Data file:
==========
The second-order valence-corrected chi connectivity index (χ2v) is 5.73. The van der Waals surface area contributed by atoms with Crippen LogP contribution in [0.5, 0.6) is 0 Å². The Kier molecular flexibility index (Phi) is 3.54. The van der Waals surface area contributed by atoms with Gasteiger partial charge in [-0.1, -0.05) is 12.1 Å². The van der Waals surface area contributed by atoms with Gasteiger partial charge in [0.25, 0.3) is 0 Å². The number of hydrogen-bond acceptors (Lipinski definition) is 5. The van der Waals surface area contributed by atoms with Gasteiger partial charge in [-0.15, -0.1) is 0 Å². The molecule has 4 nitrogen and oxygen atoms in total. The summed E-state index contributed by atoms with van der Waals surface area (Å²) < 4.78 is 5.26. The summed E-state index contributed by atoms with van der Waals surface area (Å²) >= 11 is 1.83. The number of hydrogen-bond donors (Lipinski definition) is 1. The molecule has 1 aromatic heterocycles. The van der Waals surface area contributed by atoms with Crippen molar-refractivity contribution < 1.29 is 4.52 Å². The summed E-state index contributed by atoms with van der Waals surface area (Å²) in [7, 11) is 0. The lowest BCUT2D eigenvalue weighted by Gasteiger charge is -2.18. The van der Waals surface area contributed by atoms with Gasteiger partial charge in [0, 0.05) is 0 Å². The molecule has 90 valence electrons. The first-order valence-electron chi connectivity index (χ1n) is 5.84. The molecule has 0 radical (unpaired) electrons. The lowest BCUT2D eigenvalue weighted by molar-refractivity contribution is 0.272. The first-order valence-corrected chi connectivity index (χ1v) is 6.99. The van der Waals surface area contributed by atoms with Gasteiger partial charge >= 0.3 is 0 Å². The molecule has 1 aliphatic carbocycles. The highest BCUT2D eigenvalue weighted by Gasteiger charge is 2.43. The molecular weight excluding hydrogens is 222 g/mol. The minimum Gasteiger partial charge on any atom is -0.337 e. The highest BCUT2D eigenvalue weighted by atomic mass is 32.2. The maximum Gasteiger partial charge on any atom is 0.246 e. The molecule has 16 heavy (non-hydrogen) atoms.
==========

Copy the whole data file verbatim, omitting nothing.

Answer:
The second-order valence-corrected chi connectivity index (χ2v) is 5.73. The van der Waals surface area contributed by atoms with Crippen LogP contribution in [0.5, 0.6) is 0 Å². The Kier molecular flexibility index (Phi) is 3.54. The van der Waals surface area contributed by atoms with Gasteiger partial charge in [-0.1, -0.05) is 12.1 Å². The van der Waals surface area contributed by atoms with Gasteiger partial charge in [0.25, 0.3) is 0 Å². The number of hydrogen-bond acceptors (Lipinski definition) is 5. The van der Waals surface area contributed by atoms with Gasteiger partial charge in [-0.15, -0.1) is 0 Å². The molecule has 4 nitrogen and oxygen atoms in total. The summed E-state index contributed by atoms with van der Waals surface area (Å²) < 4.78 is 5.26. The summed E-state index contributed by atoms with van der Waals surface area (Å²) >= 11 is 1.83. The number of hydrogen-bond donors (Lipinski definition) is 1. The molecule has 1 aromatic heterocycles. The van der Waals surface area contributed by atoms with Crippen molar-refractivity contribution < 1.29 is 4.52 Å². The summed E-state index contributed by atoms with van der Waals surface area (Å²) in [7, 11) is 0. The lowest BCUT2D eigenvalue weighted by Gasteiger charge is -2.18. The van der Waals surface area contributed by atoms with Gasteiger partial charge in [0, 0.05) is 0 Å². The molecule has 90 valence electrons. The first-order valence-electron chi connectivity index (χ1n) is 5.84. The molecule has 0 radical (unpaired) electrons. The lowest BCUT2D eigenvalue weighted by molar-refractivity contribution is 0.272. The first-order valence-corrected chi connectivity index (χ1v) is 6.99. The van der Waals surface area contributed by atoms with Gasteiger partial charge >= 0.3 is 0 Å². The molecule has 1 aliphatic carbocycles. The highest BCUT2D eigenvalue weighted by Gasteiger charge is 2.43. The molecular weight excluding hydrogens is 222 g/mol. The minimum Gasteiger partial charge on any atom is -0.337 e. The highest BCUT2D eigenvalue weighted by atomic mass is 32.2. The maximum Gasteiger partial charge on any atom is 0.246 e. The molecule has 16 heavy (non-hydrogen) atoms.